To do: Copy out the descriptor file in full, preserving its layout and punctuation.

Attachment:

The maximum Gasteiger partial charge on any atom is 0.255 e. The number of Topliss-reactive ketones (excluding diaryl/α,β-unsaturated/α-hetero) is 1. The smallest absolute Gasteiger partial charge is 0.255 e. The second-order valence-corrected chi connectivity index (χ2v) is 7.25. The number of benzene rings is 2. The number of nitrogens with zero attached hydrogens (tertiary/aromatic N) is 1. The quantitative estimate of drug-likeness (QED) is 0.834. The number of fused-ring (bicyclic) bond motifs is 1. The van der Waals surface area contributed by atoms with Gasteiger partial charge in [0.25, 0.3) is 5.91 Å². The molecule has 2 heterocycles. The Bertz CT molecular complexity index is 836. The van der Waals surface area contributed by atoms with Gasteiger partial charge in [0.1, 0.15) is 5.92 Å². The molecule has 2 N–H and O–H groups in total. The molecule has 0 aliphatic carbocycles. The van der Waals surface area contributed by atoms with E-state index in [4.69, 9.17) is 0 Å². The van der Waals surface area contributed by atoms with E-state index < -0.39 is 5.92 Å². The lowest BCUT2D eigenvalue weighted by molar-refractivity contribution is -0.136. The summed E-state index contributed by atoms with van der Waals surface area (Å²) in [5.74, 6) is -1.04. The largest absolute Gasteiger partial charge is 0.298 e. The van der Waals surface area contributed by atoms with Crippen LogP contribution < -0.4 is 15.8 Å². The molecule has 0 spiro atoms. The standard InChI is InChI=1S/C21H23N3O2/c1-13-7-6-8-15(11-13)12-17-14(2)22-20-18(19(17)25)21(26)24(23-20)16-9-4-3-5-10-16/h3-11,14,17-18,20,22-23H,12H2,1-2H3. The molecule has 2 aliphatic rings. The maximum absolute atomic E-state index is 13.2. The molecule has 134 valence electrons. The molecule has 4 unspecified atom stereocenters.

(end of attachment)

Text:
The maximum Gasteiger partial charge on any atom is 0.255 e. The number of Topliss-reactive ketones (excluding diaryl/α,β-unsaturated/α-hetero) is 1. The smallest absolute Gasteiger partial charge is 0.255 e. The second-order valence-corrected chi connectivity index (χ2v) is 7.25. The number of benzene rings is 2. The number of nitrogens with zero attached hydrogens (tertiary/aromatic N) is 1. The quantitative estimate of drug-likeness (QED) is 0.834. The number of fused-ring (bicyclic) bond motifs is 1. The van der Waals surface area contributed by atoms with Gasteiger partial charge in [0.25, 0.3) is 5.91 Å². The molecule has 2 heterocycles. The Bertz CT molecular complexity index is 836. The van der Waals surface area contributed by atoms with Gasteiger partial charge in [0.1, 0.15) is 5.92 Å². The molecule has 2 N–H and O–H groups in total. The molecule has 0 aliphatic carbocycles. The van der Waals surface area contributed by atoms with E-state index in [4.69, 9.17) is 0 Å². The van der Waals surface area contributed by atoms with E-state index < -0.39 is 5.92 Å². The lowest BCUT2D eigenvalue weighted by molar-refractivity contribution is -0.136. The summed E-state index contributed by atoms with van der Waals surface area (Å²) in [5.74, 6) is -1.04. The largest absolute Gasteiger partial charge is 0.298 e. The van der Waals surface area contributed by atoms with Crippen LogP contribution < -0.4 is 15.8 Å². The molecule has 0 spiro atoms. The standard InChI is InChI=1S/C21H23N3O2/c1-13-7-6-8-15(11-13)12-17-14(2)22-20-18(19(17)25)21(26)24(23-20)16-9-4-3-5-10-16/h3-11,14,17-18,20,22-23H,12H2,1-2H3. The molecule has 2 aliphatic rings. The maximum absolute atomic E-state index is 13.2. The molecule has 134 valence electrons. The molecule has 4 unspecified atom stereocenters.